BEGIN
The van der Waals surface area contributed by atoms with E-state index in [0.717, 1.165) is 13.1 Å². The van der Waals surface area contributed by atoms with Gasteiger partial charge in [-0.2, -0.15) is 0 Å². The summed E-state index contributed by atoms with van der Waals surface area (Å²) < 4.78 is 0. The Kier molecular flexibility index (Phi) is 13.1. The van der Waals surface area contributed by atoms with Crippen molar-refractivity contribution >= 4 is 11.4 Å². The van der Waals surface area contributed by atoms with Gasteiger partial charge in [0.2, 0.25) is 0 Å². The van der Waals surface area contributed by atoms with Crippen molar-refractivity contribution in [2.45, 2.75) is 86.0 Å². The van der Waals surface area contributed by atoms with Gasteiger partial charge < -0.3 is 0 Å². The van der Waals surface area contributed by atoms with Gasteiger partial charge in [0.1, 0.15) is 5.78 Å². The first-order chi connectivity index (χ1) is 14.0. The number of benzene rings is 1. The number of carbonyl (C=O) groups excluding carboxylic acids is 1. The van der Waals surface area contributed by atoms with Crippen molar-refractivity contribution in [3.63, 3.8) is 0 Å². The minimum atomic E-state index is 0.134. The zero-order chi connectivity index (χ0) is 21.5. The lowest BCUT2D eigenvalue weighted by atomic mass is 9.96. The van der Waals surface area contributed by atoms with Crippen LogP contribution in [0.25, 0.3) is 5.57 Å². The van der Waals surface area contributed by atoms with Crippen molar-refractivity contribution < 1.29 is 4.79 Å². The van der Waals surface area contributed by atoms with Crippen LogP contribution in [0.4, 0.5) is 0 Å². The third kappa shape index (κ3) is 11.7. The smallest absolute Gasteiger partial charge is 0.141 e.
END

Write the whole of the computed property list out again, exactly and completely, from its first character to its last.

The van der Waals surface area contributed by atoms with E-state index in [0.717, 1.165) is 13.1 Å². The van der Waals surface area contributed by atoms with Gasteiger partial charge in [-0.2, -0.15) is 0 Å². The summed E-state index contributed by atoms with van der Waals surface area (Å²) < 4.78 is 0. The Kier molecular flexibility index (Phi) is 13.1. The van der Waals surface area contributed by atoms with Crippen molar-refractivity contribution >= 4 is 11.4 Å². The van der Waals surface area contributed by atoms with Gasteiger partial charge in [0.2, 0.25) is 0 Å². The van der Waals surface area contributed by atoms with Crippen molar-refractivity contribution in [2.45, 2.75) is 86.0 Å². The van der Waals surface area contributed by atoms with Gasteiger partial charge < -0.3 is 0 Å². The van der Waals surface area contributed by atoms with Gasteiger partial charge in [0.1, 0.15) is 5.78 Å². The first-order chi connectivity index (χ1) is 14.0. The number of benzene rings is 1. The number of carbonyl (C=O) groups excluding carboxylic acids is 1. The van der Waals surface area contributed by atoms with Crippen molar-refractivity contribution in [3.63, 3.8) is 0 Å². The minimum atomic E-state index is 0.134. The zero-order chi connectivity index (χ0) is 21.5. The lowest BCUT2D eigenvalue weighted by atomic mass is 9.96. The van der Waals surface area contributed by atoms with Crippen LogP contribution in [0.25, 0.3) is 5.57 Å². The van der Waals surface area contributed by atoms with Crippen molar-refractivity contribution < 1.29 is 4.79 Å². The van der Waals surface area contributed by atoms with Crippen LogP contribution in [0.4, 0.5) is 0 Å². The third kappa shape index (κ3) is 11.7. The smallest absolute Gasteiger partial charge is 0.141 e.